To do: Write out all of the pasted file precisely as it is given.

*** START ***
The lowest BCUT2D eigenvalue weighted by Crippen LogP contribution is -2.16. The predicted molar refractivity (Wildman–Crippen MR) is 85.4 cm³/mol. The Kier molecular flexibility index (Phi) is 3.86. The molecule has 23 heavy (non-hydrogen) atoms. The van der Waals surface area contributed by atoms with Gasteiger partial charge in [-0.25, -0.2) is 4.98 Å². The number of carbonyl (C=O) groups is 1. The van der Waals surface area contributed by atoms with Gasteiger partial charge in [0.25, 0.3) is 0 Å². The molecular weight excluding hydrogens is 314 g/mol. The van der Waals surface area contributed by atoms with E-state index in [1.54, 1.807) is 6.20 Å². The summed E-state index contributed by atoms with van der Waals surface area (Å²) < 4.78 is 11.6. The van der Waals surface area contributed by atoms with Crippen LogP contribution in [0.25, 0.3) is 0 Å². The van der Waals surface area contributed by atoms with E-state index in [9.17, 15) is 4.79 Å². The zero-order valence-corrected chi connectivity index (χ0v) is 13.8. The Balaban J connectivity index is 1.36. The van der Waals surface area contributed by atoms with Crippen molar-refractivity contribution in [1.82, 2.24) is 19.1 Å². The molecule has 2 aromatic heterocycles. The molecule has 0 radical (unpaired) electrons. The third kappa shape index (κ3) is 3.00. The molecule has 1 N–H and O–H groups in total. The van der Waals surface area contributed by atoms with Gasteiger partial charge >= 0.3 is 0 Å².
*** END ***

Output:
The lowest BCUT2D eigenvalue weighted by Crippen LogP contribution is -2.16. The predicted molar refractivity (Wildman–Crippen MR) is 85.4 cm³/mol. The Kier molecular flexibility index (Phi) is 3.86. The molecule has 23 heavy (non-hydrogen) atoms. The van der Waals surface area contributed by atoms with Gasteiger partial charge in [-0.25, -0.2) is 4.98 Å². The number of carbonyl (C=O) groups is 1. The van der Waals surface area contributed by atoms with Gasteiger partial charge in [0.25, 0.3) is 0 Å². The molecular weight excluding hydrogens is 314 g/mol. The van der Waals surface area contributed by atoms with E-state index in [1.54, 1.807) is 6.20 Å². The summed E-state index contributed by atoms with van der Waals surface area (Å²) < 4.78 is 11.6. The van der Waals surface area contributed by atoms with Crippen LogP contribution in [0.25, 0.3) is 0 Å². The van der Waals surface area contributed by atoms with E-state index in [9.17, 15) is 4.79 Å². The zero-order valence-corrected chi connectivity index (χ0v) is 13.8. The Balaban J connectivity index is 1.36. The van der Waals surface area contributed by atoms with Crippen molar-refractivity contribution in [1.82, 2.24) is 19.1 Å². The molecule has 2 aromatic heterocycles. The molecule has 0 radical (unpaired) electrons. The third kappa shape index (κ3) is 3.00. The molecule has 1 N–H and O–H groups in total. The van der Waals surface area contributed by atoms with Gasteiger partial charge >= 0.3 is 0 Å².